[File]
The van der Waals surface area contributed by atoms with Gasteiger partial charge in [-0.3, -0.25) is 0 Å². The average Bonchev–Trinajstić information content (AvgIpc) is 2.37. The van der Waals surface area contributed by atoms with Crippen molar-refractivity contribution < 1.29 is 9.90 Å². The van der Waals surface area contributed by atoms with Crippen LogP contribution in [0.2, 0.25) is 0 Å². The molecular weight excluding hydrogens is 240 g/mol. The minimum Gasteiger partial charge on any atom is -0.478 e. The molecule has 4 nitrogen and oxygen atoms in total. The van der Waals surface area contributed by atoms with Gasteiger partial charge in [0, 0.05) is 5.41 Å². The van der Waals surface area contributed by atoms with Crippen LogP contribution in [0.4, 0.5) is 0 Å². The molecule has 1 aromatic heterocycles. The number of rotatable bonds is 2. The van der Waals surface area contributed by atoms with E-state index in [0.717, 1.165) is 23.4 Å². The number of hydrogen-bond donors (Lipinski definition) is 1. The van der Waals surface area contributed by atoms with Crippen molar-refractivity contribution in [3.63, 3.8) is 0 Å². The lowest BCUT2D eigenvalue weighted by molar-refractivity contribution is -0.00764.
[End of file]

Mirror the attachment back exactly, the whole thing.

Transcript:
The van der Waals surface area contributed by atoms with Gasteiger partial charge in [-0.3, -0.25) is 0 Å². The average Bonchev–Trinajstić information content (AvgIpc) is 2.37. The van der Waals surface area contributed by atoms with Crippen molar-refractivity contribution < 1.29 is 9.90 Å². The van der Waals surface area contributed by atoms with Crippen LogP contribution in [0.2, 0.25) is 0 Å². The molecular weight excluding hydrogens is 240 g/mol. The minimum Gasteiger partial charge on any atom is -0.478 e. The molecule has 4 nitrogen and oxygen atoms in total. The van der Waals surface area contributed by atoms with Gasteiger partial charge in [0, 0.05) is 5.41 Å². The van der Waals surface area contributed by atoms with Crippen LogP contribution in [0.4, 0.5) is 0 Å². The molecule has 1 aromatic heterocycles. The number of rotatable bonds is 2. The van der Waals surface area contributed by atoms with E-state index in [0.717, 1.165) is 23.4 Å². The number of hydrogen-bond donors (Lipinski definition) is 1. The van der Waals surface area contributed by atoms with Crippen molar-refractivity contribution in [3.63, 3.8) is 0 Å². The lowest BCUT2D eigenvalue weighted by molar-refractivity contribution is -0.00764.